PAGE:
An appeals court has ordered a Madison County judge to consider whether it’s constitutional to suspend the gun permits of people who are the subjects of temporary or emergency orders of protection.
The Fifth District Appellate Court in Mount Vernon issued its order Friday in a Madison County case involving a man whose Firearm Owner Identification Card and concealed-carry permit were suspended because he was the subject of a temporary order of protection.
A protective order was sought in May 2015 by the father-in-law of the gun owner, David Koshinski, after the two men had an argument over the phone. The father-in-law was granted an emergency protective order, without Koshinski being allowed to present arguments or evidence to the judge. It’s routine for judges to issue emergency or temporary orders of protection in “ex parte” fashion — meaning only one party presented evidence or arguments, and the other party was likely not even aware of the proceeding.
Illinois State Police suspended Koshinski’s gun permits after the emergency order was issued against him.
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Providing a definitive decision as to the statutory limits of a state’s authority to limit a citizen’s firearm ownership as a result of a trial court entering an ex parte order of protection, a common occurrence, will provide guidance to judges and prosecutors and firearm owners, in addition to public officers, including the defendant, faced with questions regarding the statutes’ validity.
5th District Appellate Court
In Illinois, an emergency order of protection lasts for 14-21 days. An emergency order of protection can become a plenary order of protection — one that’s in effect up to two years — only if the respondent is notified of the case and given an opportunity to present evidence.
A couple of weeks after the emergency order was issued against Koshinski, he and his father-in-law agreed to change the protective order to a “mutual stay-away” order, under which they would stay away from each other, and the court approved it. About three months later, Associate Judge Clarence Harrison dropped the stay-away order, and noted in his order that there was no evidence to support the suspension of Koshinski’s gun permits.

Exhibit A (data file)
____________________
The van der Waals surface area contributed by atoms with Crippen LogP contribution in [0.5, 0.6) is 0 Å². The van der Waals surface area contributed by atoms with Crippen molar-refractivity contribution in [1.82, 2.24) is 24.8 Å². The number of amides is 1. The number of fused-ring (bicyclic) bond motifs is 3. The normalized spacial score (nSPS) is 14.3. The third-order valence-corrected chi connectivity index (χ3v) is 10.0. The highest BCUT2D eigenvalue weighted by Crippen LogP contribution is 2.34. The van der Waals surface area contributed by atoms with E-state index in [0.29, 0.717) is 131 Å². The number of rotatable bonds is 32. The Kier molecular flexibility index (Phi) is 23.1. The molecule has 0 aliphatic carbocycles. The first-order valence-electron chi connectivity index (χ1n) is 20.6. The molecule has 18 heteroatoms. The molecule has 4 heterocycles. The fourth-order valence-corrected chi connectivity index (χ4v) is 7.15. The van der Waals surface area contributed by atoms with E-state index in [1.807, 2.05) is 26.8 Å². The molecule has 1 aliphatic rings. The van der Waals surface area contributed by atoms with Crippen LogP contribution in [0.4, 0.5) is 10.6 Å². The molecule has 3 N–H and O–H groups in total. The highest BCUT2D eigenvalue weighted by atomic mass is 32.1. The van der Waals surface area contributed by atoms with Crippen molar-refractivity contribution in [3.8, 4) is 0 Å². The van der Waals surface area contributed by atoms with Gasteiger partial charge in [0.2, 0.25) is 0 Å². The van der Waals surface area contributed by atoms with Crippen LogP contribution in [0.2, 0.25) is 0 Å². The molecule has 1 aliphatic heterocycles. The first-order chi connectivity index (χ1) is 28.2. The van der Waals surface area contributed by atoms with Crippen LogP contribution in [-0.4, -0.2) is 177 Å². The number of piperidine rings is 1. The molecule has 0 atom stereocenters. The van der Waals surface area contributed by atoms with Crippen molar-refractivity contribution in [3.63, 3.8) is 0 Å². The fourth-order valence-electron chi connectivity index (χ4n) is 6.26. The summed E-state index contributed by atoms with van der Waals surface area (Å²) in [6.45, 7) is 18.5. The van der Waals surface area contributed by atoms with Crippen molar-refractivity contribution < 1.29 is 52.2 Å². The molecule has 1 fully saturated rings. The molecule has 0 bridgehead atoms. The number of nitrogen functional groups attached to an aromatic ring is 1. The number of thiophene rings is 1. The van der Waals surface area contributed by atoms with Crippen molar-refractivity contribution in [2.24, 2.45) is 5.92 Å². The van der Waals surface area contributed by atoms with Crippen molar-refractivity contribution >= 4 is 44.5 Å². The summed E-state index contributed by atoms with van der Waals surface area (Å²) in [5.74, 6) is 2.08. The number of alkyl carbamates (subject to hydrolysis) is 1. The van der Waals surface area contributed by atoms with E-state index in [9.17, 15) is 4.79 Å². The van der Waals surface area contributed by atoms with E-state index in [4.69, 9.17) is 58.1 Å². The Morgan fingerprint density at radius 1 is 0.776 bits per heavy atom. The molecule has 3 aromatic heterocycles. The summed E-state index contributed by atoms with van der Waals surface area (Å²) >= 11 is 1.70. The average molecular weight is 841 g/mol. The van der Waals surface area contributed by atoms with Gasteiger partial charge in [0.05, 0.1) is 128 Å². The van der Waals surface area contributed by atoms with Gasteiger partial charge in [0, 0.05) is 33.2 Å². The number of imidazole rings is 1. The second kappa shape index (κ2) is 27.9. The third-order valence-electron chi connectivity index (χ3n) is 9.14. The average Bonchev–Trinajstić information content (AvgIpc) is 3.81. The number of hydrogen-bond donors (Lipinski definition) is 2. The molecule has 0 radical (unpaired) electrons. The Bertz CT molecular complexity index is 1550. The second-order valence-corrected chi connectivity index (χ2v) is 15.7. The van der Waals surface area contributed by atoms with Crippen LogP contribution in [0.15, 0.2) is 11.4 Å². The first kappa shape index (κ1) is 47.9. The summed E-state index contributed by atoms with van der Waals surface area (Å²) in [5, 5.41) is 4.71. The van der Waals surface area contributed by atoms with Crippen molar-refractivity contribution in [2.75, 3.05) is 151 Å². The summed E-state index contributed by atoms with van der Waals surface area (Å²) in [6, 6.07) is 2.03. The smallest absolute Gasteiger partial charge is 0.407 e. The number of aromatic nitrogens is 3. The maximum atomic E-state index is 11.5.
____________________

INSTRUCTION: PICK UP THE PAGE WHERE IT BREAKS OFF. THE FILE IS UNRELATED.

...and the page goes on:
Shortly after that, State Police reinstated Koshinski’s gun permits. But Koshinski sued ISP, seeking an injunction that would prohibit the suspension of his licenses if he were to again be the subject of an ex parte order of protection. Koshinski also asked that the state’s firearm-licensing statutes be declared unconstitutional.
State Police argued that Koshinski’s lawsuit should be dismissed because it became a moot issue after his licenses were reinstated. A Madison County judge agreed with ISP and dismissed Koshinski’s suit. Koshinski appealed the dismissal.
The appeals court, in its ruling, said the case is not moot because it “will broadly determine the rights of firearm licensees who are subject to ex parte orders of protection and the firearm suspension statutes.” The court added that the issue “is of sufficient breadth and has a significant effect on the public as a whole.”
The appeals court added: “Providing a definitive decision as to the statutory limits of a state’s authority to limit a citizen’s firearm ownership as a result of a trial court entering an ex parte order of protection, a common occurrence, will provide guidance to judges and prosecutors and firearm owners, in addition to public officers, including the defendant, faced with questions regarding the statutes’ validity.”
Koshinski’s attorney, Tom Maag, did not immediately return a call seeking comment, nor did a spokesman at ISP headquarters in Springfield.
Valinda Rowe, spokeswoman for IllinoisCarry.com, said losing gun permits because of an order of protection is “a big concern” for gun owners, “especially when they don’t get their day in court before their rights are suspended.”
Rowe said she’s aware of one instance where a person sought a protective order for only vindictive reasons, knowing that the gun owner, a competitor in shooting sports, would lose his gun permits, which “would hit him hard.”
“We’re all for someone being protected against an abuser or someone who is threatening them, but at the same time, sometimes these things are filed for revenge, for retribution, and they’re baseless,” Rowe said.
Attempts Saturday to reach multiple groups that advocate for victims of domestic violence and against gun violence were not successful. A spokesman for Everytown For Gun Safety said his organization does not usually comment on individual court cases.